Supernatural crews in a European world of darkness - a Mephisto review
Besides the world, as most people know it, there is a hidden world. In this world, magic and monsters exist. While vampires, ghosts, and fairy creatures are part of the hidden world, there are also the Liminals, who sit on the border between both worlds. They do not belong to the hidden world, but they are also not completely human or know too much. They are magicians, werewolves without packs, dhampirs, changelings, or simply people who have come into contact with the hidden world and now know the truth. And as liminals, they stand between the worlds.
In the roleplaying game Liminal, the players take on the role of the same name at the border between the normal world and its mystical side. Liminal assumes that the players form a so-called crew, which solves cases in the world of the supernatural. Because of their position at the interface between the two worlds, Liminals can act as mediators. Beyond that, the liminals are a very mixed bunch. There are, for example, the academic magicians of the Council of Merlin, who form a very exclusive circle and who distinguish themselves from the "alley magicians." Then again, there are changelings who grew up as fairy creatures in the world of humans or as humans in the world of fairies. Dhampirs are vampires who have not yet completely lost control and have been able to preserve their human side. Werewolves without a pack join the Liminals. Even ordinary people belong to them—investigators or scholars who have learned about the hidden world. There are people who are in the service of one of the organizations of the hidden world or who, like the Order of St. Bede or the policemen of the P Division, face its dangers. The character concepts can be very varied, but the central idea is that these individual persons can only exist as a team, as a crew, on the edge of the hidden world, and so cooperation is possible and necessary.
The rules of Liminal is very simple: you roll two d6s and add the skill value and possible bonuses to this result. This way, you have to beat a minimum difficulty. If you exceed it by more than five points, you have achieved a critical success. If the roll fails, it is possible that the test simply failed or leads to unpleasant "side effects": the character takes damage or simply takes much longer. Players choose a drive and a focus for their characters, which indicates where their specialty lies. Skills and traits also define the characters. The traits are a mixture of supernatural powers and other benefits. For supernatural beings, there may also be limitations, which give them the chance to acquire additional traits. Apart from a good range of skills, the differentiation lies in the traits. These also serve to determine whether a character might be a werewolf or a mage. Because traits (and limitations) can be chosen individually, not every werewolf or mage is the same and can be adjusted regarding their supernatural characteristics. In addition, there are traits that simply make a character better in certain areas, so that he/she has an artifact or is very well-read, for example. Magic is divided into different schools, which have to be learned separately and teach magic skills in a certain area. In addition, traits acquired in addition to these magic schools can expand the possibilities here.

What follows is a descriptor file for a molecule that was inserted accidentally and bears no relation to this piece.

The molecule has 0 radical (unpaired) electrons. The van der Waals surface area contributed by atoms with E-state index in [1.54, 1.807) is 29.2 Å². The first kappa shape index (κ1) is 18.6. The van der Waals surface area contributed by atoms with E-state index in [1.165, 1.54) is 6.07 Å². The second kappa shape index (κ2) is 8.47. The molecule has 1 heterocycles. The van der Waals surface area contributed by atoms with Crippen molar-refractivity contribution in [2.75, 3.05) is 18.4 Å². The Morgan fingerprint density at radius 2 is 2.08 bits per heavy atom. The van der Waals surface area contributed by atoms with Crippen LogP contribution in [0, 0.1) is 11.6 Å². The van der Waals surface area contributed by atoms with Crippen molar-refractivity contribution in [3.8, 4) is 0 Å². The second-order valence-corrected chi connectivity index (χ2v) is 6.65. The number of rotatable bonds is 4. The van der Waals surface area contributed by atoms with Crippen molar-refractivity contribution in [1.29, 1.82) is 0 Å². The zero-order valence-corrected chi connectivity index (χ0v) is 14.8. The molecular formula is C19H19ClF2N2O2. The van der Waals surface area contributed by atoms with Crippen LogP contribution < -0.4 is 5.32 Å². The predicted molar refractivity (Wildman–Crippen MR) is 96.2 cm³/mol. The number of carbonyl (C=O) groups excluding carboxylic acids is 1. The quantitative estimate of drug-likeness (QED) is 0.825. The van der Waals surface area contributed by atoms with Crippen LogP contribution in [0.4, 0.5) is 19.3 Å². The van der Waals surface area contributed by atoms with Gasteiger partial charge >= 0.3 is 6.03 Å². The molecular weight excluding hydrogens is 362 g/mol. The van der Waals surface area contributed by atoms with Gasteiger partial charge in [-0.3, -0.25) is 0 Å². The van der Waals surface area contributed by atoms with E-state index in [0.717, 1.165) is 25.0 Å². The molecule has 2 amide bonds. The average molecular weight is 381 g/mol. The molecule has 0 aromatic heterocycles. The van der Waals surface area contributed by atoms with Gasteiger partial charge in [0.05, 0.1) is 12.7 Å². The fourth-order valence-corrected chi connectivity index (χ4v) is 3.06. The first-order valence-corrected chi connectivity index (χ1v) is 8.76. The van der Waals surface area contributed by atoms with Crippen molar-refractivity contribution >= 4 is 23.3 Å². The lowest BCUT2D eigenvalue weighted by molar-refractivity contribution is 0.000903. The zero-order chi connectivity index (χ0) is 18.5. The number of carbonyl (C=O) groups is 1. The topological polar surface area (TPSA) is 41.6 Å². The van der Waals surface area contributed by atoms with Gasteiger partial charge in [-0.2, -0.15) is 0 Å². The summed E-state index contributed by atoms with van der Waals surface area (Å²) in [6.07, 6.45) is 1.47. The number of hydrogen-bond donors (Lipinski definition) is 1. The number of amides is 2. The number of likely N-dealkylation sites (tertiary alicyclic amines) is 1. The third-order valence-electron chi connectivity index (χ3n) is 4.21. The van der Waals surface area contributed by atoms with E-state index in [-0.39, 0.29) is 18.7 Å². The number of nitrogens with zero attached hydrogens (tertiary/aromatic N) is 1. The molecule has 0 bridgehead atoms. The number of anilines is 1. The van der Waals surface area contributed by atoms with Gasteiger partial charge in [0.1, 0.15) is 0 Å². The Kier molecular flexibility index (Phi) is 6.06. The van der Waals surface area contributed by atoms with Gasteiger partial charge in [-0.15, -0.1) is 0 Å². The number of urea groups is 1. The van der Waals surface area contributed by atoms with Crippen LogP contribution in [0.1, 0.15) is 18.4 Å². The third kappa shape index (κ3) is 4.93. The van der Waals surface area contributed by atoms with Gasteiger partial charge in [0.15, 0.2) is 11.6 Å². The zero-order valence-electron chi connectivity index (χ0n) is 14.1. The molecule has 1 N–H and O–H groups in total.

While the rule system is simple, and the traits allow you to create very individual characters, much of the book's focus is on the background. Liminal offers a world with vampires, werewolves, ghosts, mages, fairy creatures, and much more. Even though this range reminds of the World of Darkness, Liminal conveys the game world with a completely different flair. The number of supernatural beings is much more limited, and their power, although substantial, does not result in global conspiracies. The game, which presents England as the default setting, therefore feels less directly "American" and more subtly "European." Even if there is some kind of inquisition with the Order of St. Bede, it does not have the power of a 2nd Inquisition in Vampire. The vampires also operate as local nests rather than as global sects. The rulebook also provides two example cases, and several cases are available as extensions. The unique thing is that these cases are described very efficiently so that the average adventure has only ten pages.
From my point of view, Liminal is a fascinating done roleplaying game. The background of the hidden world may remind superficially of the World of Darkness, but offers its own flair and is much more subtle. Due to the freer character creation system, the player characters can be designed individually, so that even the abilities of a werewolf in the player's group can differ fundamentally from those of other werewolves. The background offers many chances to integrate the characters into the game, because even if the organizations are less powerful and comprehensive, the Council of Merlin or the werewolves of the Jaeger family, for example, offer clear points of contact with their ideas. The system of rules is simple and reminds a bit of Powered by the Apocalypse. The concept of short and compact adventures is, in my opinion, an excellent approach, which offers gamemasters a quick start and possibilities for individual modifications. It should not remain unmentioned that Liminal was illustrated very atmospherically and that the photos, often transformed into drawings, leave a very fitting impression. Liminal successfully combines a simple and fast game with a wide range of possible characters and a coherent and atmospheric - and very European - background to a recommendable roleplaying game.